This image shows a submodel of a rotating shell at the product feed end The stresses are predominantly circumferential The shortest lives are identified here are in the area of greatest stress concentration, perpendicular to the dominant direction of the stress range 25

In this example, again of a submodel, but this time of tyre chair plates welded to a shell, the software identified the lowest lives to be at the ends of the welds rather than along the direction of the weld 26

We now look at the last of the methods considered in this presentation, by using the Path Dependant Maximum Range for cycle counting stresses on the critical plane for use with S-N curve data Critical plane normal and shear stresses are plotted on a normal and shear plane Beta is an equivalence factor used to relate the uniaxial to shear S-N data 27

This example will look at applying the PDMR to a uniaxial stress history 28

The PDMR will yield the same result as the Rainflow cycle counting technique 29

Now we will look at applying the PDMR to a multiaxial stress history 30

The path length, a function now of both normal and shear stress components on a critical crack plane, becomes the fatigue damage parameter Cycle counting involves summing actual and virtual paths 31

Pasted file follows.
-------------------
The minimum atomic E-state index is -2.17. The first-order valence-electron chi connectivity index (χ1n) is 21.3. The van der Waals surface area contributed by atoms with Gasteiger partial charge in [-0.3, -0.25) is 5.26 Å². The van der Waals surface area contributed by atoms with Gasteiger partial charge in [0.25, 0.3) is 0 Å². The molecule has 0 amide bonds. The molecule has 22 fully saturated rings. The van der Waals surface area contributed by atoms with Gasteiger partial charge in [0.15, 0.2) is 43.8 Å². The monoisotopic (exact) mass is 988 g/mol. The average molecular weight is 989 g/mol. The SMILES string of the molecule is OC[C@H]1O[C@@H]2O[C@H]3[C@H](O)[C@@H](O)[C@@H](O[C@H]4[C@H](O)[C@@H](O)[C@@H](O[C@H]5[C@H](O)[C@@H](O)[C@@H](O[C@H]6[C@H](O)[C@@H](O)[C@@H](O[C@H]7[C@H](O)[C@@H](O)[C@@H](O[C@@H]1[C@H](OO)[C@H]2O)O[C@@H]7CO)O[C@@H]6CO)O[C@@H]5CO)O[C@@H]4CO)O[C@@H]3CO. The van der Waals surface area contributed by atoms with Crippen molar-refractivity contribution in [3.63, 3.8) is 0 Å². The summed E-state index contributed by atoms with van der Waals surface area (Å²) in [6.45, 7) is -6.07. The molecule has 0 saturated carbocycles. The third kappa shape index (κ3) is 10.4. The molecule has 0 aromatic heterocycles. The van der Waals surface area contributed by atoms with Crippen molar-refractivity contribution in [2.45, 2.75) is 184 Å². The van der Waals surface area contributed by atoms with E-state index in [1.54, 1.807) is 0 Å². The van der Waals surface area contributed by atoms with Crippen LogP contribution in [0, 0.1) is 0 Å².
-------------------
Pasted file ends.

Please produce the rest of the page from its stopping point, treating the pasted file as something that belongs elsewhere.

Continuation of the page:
PDMR yields higher stress ranges where there is significant shear in the cycle or were the stresses are highly non-proportional such as in a driven shaft under bending 32

Research project interested in the accuracy of each method and whether the analysis can be simplified and sped up 33

The test specimen has the geometry characteristics of the machines we looked at in the introduction i.e. large diameter and thin wall The test specimen is trunnion supported Loads are also applied via rollers mounted in bogies Weights are hung from the arms to generate a constant load on the test piece As far as we are aware, this type of welded geometry has not been used to generate S-N data in the past 34

Biaxial stresses are also generated in machines other than those considered in this presentation This bucket wheel reclaimer undergoes complex loading from each digging cycle and simultaneous side loading Crane booms see large rotations in principal stress directions with each passing of the lifting trolley And excavators experience side and inertia loads that give rise to biaxial stresses All can be analysed using the techniques presented here 35